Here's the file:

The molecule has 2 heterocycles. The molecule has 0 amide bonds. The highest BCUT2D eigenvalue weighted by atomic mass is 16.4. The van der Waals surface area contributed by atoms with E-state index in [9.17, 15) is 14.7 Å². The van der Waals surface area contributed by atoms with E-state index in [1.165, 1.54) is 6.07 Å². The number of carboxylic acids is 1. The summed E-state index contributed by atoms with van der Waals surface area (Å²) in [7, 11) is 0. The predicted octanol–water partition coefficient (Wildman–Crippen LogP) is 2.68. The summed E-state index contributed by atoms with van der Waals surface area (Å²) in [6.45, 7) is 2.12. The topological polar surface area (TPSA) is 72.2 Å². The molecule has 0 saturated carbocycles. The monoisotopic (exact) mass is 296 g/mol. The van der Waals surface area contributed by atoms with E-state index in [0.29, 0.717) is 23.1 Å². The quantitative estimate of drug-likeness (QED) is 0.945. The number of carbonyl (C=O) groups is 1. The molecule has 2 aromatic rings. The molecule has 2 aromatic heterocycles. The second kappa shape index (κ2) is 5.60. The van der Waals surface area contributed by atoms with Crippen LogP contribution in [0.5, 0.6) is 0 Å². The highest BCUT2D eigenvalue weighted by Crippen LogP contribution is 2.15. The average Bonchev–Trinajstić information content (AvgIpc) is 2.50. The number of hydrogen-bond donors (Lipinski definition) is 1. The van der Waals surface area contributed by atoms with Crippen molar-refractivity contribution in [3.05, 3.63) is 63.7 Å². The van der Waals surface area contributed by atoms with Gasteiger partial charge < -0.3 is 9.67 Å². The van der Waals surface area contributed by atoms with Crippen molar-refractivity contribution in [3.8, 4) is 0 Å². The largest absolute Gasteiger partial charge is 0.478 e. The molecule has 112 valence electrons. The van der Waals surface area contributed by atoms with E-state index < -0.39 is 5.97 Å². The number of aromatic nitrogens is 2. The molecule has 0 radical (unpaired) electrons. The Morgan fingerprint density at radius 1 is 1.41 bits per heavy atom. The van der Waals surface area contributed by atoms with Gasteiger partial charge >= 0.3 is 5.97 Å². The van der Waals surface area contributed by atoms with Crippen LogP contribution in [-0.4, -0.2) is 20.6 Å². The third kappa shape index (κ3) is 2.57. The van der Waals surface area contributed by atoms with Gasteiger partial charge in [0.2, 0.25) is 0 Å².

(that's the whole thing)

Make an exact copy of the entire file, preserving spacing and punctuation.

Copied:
The molecule has 2 heterocycles. The molecule has 0 amide bonds. The highest BCUT2D eigenvalue weighted by atomic mass is 16.4. The van der Waals surface area contributed by atoms with E-state index in [9.17, 15) is 14.7 Å². The van der Waals surface area contributed by atoms with E-state index in [1.165, 1.54) is 6.07 Å². The number of carboxylic acids is 1. The summed E-state index contributed by atoms with van der Waals surface area (Å²) in [7, 11) is 0. The predicted octanol–water partition coefficient (Wildman–Crippen LogP) is 2.68. The summed E-state index contributed by atoms with van der Waals surface area (Å²) in [6.45, 7) is 2.12. The topological polar surface area (TPSA) is 72.2 Å². The molecule has 0 saturated carbocycles. The monoisotopic (exact) mass is 296 g/mol. The van der Waals surface area contributed by atoms with E-state index in [0.29, 0.717) is 23.1 Å². The quantitative estimate of drug-likeness (QED) is 0.945. The number of carbonyl (C=O) groups is 1. The molecule has 2 aromatic rings. The molecule has 2 aromatic heterocycles. The second kappa shape index (κ2) is 5.60. The van der Waals surface area contributed by atoms with Crippen LogP contribution in [0.5, 0.6) is 0 Å². The highest BCUT2D eigenvalue weighted by Crippen LogP contribution is 2.15. The average Bonchev–Trinajstić information content (AvgIpc) is 2.50. The number of hydrogen-bond donors (Lipinski definition) is 1. The van der Waals surface area contributed by atoms with Crippen molar-refractivity contribution in [3.05, 3.63) is 63.7 Å². The van der Waals surface area contributed by atoms with Gasteiger partial charge < -0.3 is 9.67 Å². The van der Waals surface area contributed by atoms with Crippen molar-refractivity contribution in [3.8, 4) is 0 Å². The largest absolute Gasteiger partial charge is 0.478 e. The molecule has 112 valence electrons. The van der Waals surface area contributed by atoms with E-state index < -0.39 is 5.97 Å². The number of aromatic nitrogens is 2. The molecule has 0 radical (unpaired) electrons. The Morgan fingerprint density at radius 1 is 1.41 bits per heavy atom. The van der Waals surface area contributed by atoms with Gasteiger partial charge >= 0.3 is 5.97 Å². The van der Waals surface area contributed by atoms with Crippen LogP contribution in [-0.4, -0.2) is 20.6 Å². The third kappa shape index (κ3) is 2.57. The van der Waals surface area contributed by atoms with Gasteiger partial charge in [0.2, 0.25) is 0 Å².